So there you have it - how to solve chess puzzles by thinking about a librarian's underwear.

Dec-27-10  Gilmoy: The punch line is that White even revealed the diagonal check with <21.Bh6+ Kg8>. Fool me once, shame on <you> --
Premium Chessgames Member
  Peligroso Patzer: <Jamboree: A more interesting question is:

Instead of the losing move 27. ... Nxd6?? (which led to the puzzle position), is there any move which would have saved black from mate or major material loss? ***

*** as far as I can tell, after 27. Ne4! black is lost *** >

The Black position seems to be lost even earlier, after <25. Nd2!> (with the idea Nd2-e4 after the exchange of LSBs), so Black's last chance to defend probably would have been <24. ... Ne6>, but even then <25. Rd7> would have been < >, so the defense would still have been difficult.

Dec-27-10  King.Arthur.Brazil: Hope you all had a good Xmas. The puzzle today is very quick, NF6 and Bh6 mate. Just to make everyone have a nice day winning the puzzle. Thanks.
Dec-27-10  A.G. Argent: <...-how to solve chess puzzles by thinking about a librarians underwear.> You tried that, Czar?
Dec-27-10  VincentL: "Very easy".

Straight away I see a two-move mate: 28. Nf6+ Kf8 29. Bh6 mate.

This is another example demonstrating that even at the highest level, GMs are fallible and occasionally commit the simplest of errors.

Premium Chessgames Member
  Domdaniel: <fyad reject> One small trick with Knight checks, which *might* just be helpful: <always look at the other squares covered by the Knight.>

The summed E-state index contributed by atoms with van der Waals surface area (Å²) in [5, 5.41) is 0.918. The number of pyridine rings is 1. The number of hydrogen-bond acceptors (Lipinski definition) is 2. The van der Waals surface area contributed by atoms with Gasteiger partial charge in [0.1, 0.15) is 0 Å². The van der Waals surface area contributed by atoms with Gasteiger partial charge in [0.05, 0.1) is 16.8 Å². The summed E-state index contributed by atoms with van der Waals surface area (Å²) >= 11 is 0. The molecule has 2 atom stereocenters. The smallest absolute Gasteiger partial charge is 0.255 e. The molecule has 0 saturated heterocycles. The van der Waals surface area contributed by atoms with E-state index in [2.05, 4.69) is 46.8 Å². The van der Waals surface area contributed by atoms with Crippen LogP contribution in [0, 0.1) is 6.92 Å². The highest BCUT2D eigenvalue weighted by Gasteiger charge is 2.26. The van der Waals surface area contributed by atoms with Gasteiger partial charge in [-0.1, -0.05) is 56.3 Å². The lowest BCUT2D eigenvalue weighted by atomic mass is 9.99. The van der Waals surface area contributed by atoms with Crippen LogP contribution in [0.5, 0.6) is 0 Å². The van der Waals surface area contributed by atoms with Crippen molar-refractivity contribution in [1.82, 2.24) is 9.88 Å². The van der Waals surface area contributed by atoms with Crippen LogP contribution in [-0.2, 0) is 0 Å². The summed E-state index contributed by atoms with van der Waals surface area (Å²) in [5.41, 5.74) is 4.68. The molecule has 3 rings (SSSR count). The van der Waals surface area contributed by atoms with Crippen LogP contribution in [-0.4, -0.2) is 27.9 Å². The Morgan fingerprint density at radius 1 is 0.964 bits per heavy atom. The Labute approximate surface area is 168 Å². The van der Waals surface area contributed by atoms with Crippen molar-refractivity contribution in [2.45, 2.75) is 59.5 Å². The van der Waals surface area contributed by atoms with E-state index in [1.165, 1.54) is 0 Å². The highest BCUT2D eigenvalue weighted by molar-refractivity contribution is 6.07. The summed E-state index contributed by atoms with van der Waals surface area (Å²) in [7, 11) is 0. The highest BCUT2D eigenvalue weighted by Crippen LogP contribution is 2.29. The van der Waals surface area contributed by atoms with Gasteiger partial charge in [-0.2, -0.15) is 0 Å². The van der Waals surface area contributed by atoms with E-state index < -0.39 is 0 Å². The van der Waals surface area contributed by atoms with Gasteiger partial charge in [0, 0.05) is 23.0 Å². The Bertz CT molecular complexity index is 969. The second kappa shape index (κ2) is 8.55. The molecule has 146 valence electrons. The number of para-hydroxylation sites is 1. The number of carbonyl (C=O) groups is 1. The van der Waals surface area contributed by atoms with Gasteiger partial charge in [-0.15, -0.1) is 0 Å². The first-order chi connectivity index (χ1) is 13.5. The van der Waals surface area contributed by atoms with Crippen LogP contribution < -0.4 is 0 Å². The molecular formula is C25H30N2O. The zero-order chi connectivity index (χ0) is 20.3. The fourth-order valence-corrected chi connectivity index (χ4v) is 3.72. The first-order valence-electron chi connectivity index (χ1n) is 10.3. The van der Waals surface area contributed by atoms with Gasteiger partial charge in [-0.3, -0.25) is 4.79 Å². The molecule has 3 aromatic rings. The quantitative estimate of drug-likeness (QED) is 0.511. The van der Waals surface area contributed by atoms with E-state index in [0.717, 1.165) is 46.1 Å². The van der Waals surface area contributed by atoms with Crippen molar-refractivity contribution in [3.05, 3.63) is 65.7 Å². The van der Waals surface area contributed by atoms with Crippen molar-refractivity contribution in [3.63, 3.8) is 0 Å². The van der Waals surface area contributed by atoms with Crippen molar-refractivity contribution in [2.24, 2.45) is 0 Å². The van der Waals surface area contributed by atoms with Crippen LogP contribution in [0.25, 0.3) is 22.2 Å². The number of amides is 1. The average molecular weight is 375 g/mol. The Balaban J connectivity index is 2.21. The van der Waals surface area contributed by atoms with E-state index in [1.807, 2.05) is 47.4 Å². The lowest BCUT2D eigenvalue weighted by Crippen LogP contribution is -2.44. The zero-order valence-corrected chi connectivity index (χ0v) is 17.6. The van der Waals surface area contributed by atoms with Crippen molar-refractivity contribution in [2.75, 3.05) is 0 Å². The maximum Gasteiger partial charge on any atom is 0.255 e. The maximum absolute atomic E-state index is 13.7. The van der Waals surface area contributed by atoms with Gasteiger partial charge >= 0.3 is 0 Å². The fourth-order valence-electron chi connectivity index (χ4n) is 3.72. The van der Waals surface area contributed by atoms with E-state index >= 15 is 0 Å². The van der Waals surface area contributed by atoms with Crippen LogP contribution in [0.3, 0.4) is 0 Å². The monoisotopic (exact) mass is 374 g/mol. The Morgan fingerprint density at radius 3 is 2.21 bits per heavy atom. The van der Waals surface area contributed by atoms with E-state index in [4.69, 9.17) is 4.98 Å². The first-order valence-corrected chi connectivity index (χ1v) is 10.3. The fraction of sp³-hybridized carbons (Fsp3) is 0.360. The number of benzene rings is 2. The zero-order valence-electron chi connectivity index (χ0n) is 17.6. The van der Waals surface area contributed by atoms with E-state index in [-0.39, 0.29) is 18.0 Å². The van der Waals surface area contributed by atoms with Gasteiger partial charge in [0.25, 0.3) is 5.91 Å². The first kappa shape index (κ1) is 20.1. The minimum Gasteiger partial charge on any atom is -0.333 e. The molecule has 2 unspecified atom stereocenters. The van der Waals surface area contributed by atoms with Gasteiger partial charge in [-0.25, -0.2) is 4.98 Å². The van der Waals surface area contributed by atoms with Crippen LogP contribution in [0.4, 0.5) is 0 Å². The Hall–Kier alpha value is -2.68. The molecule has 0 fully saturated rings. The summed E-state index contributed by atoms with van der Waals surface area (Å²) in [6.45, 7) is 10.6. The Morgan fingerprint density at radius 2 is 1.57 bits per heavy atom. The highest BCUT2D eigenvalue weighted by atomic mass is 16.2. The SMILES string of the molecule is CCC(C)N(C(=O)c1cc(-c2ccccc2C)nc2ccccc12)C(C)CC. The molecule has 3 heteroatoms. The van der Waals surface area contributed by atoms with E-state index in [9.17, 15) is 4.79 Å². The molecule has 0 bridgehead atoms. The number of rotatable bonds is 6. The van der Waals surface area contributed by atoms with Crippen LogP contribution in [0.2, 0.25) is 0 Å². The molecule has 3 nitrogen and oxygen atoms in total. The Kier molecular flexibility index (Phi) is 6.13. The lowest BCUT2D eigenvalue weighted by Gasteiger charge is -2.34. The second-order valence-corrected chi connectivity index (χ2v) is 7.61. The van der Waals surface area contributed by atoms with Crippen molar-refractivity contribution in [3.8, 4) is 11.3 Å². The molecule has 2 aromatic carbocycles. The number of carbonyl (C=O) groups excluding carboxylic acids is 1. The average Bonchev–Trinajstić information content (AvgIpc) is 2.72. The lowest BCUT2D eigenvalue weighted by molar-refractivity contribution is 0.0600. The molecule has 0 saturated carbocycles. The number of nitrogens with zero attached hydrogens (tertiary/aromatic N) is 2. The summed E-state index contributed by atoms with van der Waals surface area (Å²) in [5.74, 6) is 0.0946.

Simple as that. A check on d6, for example, may be tempting for material reasons -- but it doesn't restrict the black king the way that Nf6+ does.

As soon as I saw the hole on f6, I knew that was where I wanted the Knight to land, mainly because it also covers d7 (and g8) and stops the King from escaping. Only then did I realize that Bh6+ was actually mate.

Premium Chessgames Member
  kevin86: The knight checks and the bishop mates-very simple. What,no queen sac?
Dec-27-10  WhiteRook48: 28 Nf6+ followed by 29 Bh6#
Premium Chessgames Member
  Phony Benoni: <A.G. Argent: <...-how to solve chess puzzles by thinking about a librarians underwear.> You tried that, Czar?>

Why do you think I became a librarian?

Dec-27-10  estrick: <fyad reject: i think part of the reason i didnt pursue Nf6 was because i felt that the primary purpose of the knight move was to deliver check, . . . and also took material>

Perhaps a different frame of mind might be useful. On Mondays and most Tuesdays, (and even some Wednesdays and Thursdays) you can usually dispense with the idea of trying to win material. Check mate is the only game in town. Especially on Mondays, if it's not mate in 2 or 3, or winning the other player's queen,or something really big like that, keep on looking. If you believe there must be a mate in there somewhere, you're more likely to find it.

btw, I'm probably an example of what Jeremy Silman calls "mindless king hunter." While this strategy is less and less effective as the week wears on, it works pretty well for Mondays and most Tuesdays.